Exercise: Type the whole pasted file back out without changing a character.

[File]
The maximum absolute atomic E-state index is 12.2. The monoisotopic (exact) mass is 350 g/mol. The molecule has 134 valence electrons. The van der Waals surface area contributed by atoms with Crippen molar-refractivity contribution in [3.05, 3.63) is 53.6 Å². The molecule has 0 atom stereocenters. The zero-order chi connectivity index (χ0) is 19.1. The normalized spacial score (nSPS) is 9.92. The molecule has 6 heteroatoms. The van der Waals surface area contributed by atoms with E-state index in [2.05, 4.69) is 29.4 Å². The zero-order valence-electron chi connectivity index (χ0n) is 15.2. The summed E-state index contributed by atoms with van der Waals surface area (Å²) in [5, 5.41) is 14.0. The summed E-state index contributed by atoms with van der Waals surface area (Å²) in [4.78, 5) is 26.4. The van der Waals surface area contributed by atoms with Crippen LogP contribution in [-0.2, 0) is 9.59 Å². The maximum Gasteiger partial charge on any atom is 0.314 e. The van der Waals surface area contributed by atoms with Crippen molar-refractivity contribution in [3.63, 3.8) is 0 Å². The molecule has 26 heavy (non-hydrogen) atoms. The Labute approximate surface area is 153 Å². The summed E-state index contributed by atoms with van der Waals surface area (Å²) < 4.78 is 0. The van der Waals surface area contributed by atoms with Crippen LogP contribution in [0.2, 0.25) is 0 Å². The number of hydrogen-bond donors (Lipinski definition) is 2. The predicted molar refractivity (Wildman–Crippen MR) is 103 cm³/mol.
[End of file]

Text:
The maximum absolute atomic E-state index is 12.2. The monoisotopic (exact) mass is 350 g/mol. The molecule has 134 valence electrons. The van der Waals surface area contributed by atoms with Crippen molar-refractivity contribution in [3.05, 3.63) is 53.6 Å². The molecule has 0 atom stereocenters. The zero-order chi connectivity index (χ0) is 19.1. The normalized spacial score (nSPS) is 9.92. The molecule has 6 heteroatoms. The van der Waals surface area contributed by atoms with E-state index in [2.05, 4.69) is 29.4 Å². The zero-order valence-electron chi connectivity index (χ0n) is 15.2. The summed E-state index contributed by atoms with van der Waals surface area (Å²) in [5, 5.41) is 14.0. The summed E-state index contributed by atoms with van der Waals surface area (Å²) in [4.78, 5) is 26.4. The van der Waals surface area contributed by atoms with Crippen LogP contribution in [-0.2, 0) is 9.59 Å². The maximum Gasteiger partial charge on any atom is 0.314 e. The van der Waals surface area contributed by atoms with Crippen molar-refractivity contribution in [3.63, 3.8) is 0 Å². The molecule has 26 heavy (non-hydrogen) atoms. The Labute approximate surface area is 153 Å². The summed E-state index contributed by atoms with van der Waals surface area (Å²) < 4.78 is 0. The van der Waals surface area contributed by atoms with Crippen LogP contribution in [0.2, 0.25) is 0 Å². The number of hydrogen-bond donors (Lipinski definition) is 2. The predicted molar refractivity (Wildman–Crippen MR) is 103 cm³/mol.